Protests draw thousands to LAX over President Trump's immigration ban

- Protesters left Los Angeles International Airport early Monday after a day in which thousands rallied against President Donald Trump's immigration crackdown, confronting counter-protesters and snarling traffic.

"Demonstrators have dispersed at LAX," Los Angeles World Airports spokeswoman Nancy Castles said in a 12:30 a.m. update. "Upper and lower level roadways in the Central Terminal Area are fully open and traffic is flowing normally."

Two people were arrested during the Sunday protests for blocking the roadway, she said. A total of 15 flights were reported delayed because flight crews and passengers had trouble reaching their terminals, including six
international flights and nine domestic flights.

Airport police worked to keep protesters and counter-protesters apart as "they scream at each other," Los Angeles Airport police spokesman Tom Pedregon said. Airport officials and protesters finally agreed that protesters could block the crosswalk at the international terminal for about 15 minutes every half hour and that the arrival and departure levels would not be blocked at the same time, according to Castles.

Faced with chaotic confusion in customs checkpoints and protest at airports, The White House apparently backed off its initial hardline stance -- the crackdown apparently at first included Green Card holders permitted to live and work in the United States -- but the status of travelers from Muslim countries remained unclear.

"LPR's (Legal Permanent Residents with Green Cards) are generally being released. Some held for more than five hours," said immigration attorney Nicholas Mireles. He did not know the extent to which visa holders were
released.

The lower level roadway was closed starting at 2 p.m. Sunday outside the Tom Bradley International Terminal, which sits between Terminal 3 and Terminal 4, Pedregon said. The number 4 lane and the outer curb area of the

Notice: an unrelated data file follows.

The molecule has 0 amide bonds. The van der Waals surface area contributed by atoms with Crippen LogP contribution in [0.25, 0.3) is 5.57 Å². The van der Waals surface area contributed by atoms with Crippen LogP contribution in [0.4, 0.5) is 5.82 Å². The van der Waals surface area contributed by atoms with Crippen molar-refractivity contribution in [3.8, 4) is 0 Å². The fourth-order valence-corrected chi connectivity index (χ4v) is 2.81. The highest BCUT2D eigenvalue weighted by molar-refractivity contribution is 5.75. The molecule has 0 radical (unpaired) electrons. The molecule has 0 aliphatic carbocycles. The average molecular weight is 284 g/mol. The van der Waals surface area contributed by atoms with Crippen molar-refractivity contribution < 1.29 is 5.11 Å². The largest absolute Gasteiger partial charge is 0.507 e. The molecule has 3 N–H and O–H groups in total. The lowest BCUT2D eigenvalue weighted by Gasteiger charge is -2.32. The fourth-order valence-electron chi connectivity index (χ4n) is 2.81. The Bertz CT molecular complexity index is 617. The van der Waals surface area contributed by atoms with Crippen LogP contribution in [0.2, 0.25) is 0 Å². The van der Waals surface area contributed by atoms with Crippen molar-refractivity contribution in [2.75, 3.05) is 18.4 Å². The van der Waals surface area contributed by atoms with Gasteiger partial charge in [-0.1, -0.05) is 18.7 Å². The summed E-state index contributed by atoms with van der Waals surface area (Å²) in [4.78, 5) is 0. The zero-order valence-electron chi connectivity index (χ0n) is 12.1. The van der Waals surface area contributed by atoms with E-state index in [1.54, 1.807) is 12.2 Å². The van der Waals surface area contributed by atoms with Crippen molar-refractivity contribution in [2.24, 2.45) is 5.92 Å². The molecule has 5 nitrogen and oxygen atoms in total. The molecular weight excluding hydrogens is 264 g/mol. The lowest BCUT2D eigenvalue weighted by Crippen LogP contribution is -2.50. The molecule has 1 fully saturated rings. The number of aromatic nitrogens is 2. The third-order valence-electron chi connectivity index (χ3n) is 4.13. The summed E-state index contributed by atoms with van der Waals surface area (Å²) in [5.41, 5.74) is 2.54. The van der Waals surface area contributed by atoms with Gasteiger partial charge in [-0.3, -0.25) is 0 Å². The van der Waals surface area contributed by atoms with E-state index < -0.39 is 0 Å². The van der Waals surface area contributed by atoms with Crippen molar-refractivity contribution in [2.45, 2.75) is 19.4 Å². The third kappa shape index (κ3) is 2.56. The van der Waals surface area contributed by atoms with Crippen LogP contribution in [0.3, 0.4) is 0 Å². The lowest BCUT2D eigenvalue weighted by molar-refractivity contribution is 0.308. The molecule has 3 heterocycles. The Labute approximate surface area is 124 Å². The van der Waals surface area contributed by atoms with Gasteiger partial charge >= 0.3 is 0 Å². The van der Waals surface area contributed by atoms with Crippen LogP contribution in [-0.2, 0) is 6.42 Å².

lower level roadway was reopened by 3 p.m., but airport police urged travelers to arrive early and plan on delays.

"The upper deck lanes suffered intermittent closures and re-openings all day because of people moving in and out of the street," Pedregon told City News Service. "It's been a dynamic traffic situation."

At the heart of the matter was Trump's Executive Order banning indefinitely all refugees from Syria entering the U.S. The order blocked all refugee admissions for 120 days, and also stopped all refugee and non-refugee
entries from Iran, Iraq, Libya, Somalia, Sudan, Yemen and Syria for 90 days.

It did not apply to people from Egypt, Saudi Arabia, Turkey, United Arab Emirates and Lebanon -- countries where Trump is reported to have business interests but which federal officials describe as prominent U.S. allies.

A federal judge on the East Coast issued a temporary nationwide order blocking the immigration actions. Two lawsuits seeking emergency stays were also filed in Los Angeles.

Los Angeles City Attorney Mike Feuer tried to meet with people who were detained by federal agents as they arrived with valid visas or work permits. However, he was rebuffed by federal agents. "There are residents of this city who have friends and relatives who have the right to return," Feuer told CNS. "And the detainees are in many cases residents of the City of Los Angeles, and have loved ones here in this city, waiting for reunification."

The protests at LAX actually began on Saturday. At least 300 people rallied against the executive order at LAX Saturday afternoon, Maria Elena Jauregui of the Service Employees International Union said. The protests began as word spread about dozens of people being detained or turned away as friends and relatives came to meet them.

State Attorney General Xavier Becerra issued a statement pledging to find every avenue possible to defend residents and refugees barred from re-entry into the United States. "Justice doesn't live or die on the stroke of one man's pen regardless of how high his office," Becerra said, calling rump's executive order unjust and anti-American. "It discriminates against human beings based on their faith. It denies entry to those with proven and legitimate fears of death and prosecution. It tramples on centuries of American tradition."

"Los Angeles will always be a place of refuge, where the most vulnerable people fleeing war, or religious or political oppression, can find a safe and welcoming home," added Los Angeles Mayor Eric Garcetti. "Congress outlawed the banning of immigrants by nationality more than 50 years ago because we have long known it does not make us safer."

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